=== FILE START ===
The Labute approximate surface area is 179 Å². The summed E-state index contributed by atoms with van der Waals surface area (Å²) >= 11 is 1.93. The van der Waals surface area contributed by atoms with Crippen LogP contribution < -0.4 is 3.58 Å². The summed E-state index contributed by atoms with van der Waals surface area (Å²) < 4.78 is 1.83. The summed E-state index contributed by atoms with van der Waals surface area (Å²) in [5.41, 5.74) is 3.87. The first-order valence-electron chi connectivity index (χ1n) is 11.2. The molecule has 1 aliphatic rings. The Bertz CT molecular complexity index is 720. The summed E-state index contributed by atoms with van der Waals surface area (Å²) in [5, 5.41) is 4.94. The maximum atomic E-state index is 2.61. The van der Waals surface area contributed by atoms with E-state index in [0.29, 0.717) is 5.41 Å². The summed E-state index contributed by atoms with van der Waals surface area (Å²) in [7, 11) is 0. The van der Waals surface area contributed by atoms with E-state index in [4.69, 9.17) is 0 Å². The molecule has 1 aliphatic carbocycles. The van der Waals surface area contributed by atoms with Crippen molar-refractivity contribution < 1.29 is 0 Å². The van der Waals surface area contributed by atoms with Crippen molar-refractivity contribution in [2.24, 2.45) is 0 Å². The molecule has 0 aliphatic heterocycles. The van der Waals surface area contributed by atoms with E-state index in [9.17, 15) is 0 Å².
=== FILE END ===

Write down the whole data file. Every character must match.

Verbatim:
The Labute approximate surface area is 179 Å². The summed E-state index contributed by atoms with van der Waals surface area (Å²) >= 11 is 1.93. The van der Waals surface area contributed by atoms with Crippen LogP contribution < -0.4 is 3.58 Å². The summed E-state index contributed by atoms with van der Waals surface area (Å²) < 4.78 is 1.83. The summed E-state index contributed by atoms with van der Waals surface area (Å²) in [5.41, 5.74) is 3.87. The first-order valence-electron chi connectivity index (χ1n) is 11.2. The molecule has 1 aliphatic rings. The Bertz CT molecular complexity index is 720. The summed E-state index contributed by atoms with van der Waals surface area (Å²) in [5, 5.41) is 4.94. The maximum atomic E-state index is 2.61. The van der Waals surface area contributed by atoms with E-state index in [0.29, 0.717) is 5.41 Å². The summed E-state index contributed by atoms with van der Waals surface area (Å²) in [7, 11) is 0. The van der Waals surface area contributed by atoms with E-state index in [4.69, 9.17) is 0 Å². The molecule has 1 aliphatic carbocycles. The van der Waals surface area contributed by atoms with Crippen molar-refractivity contribution < 1.29 is 0 Å². The van der Waals surface area contributed by atoms with Crippen molar-refractivity contribution in [2.24, 2.45) is 0 Å². The molecule has 0 aliphatic heterocycles. The van der Waals surface area contributed by atoms with E-state index in [9.17, 15) is 0 Å².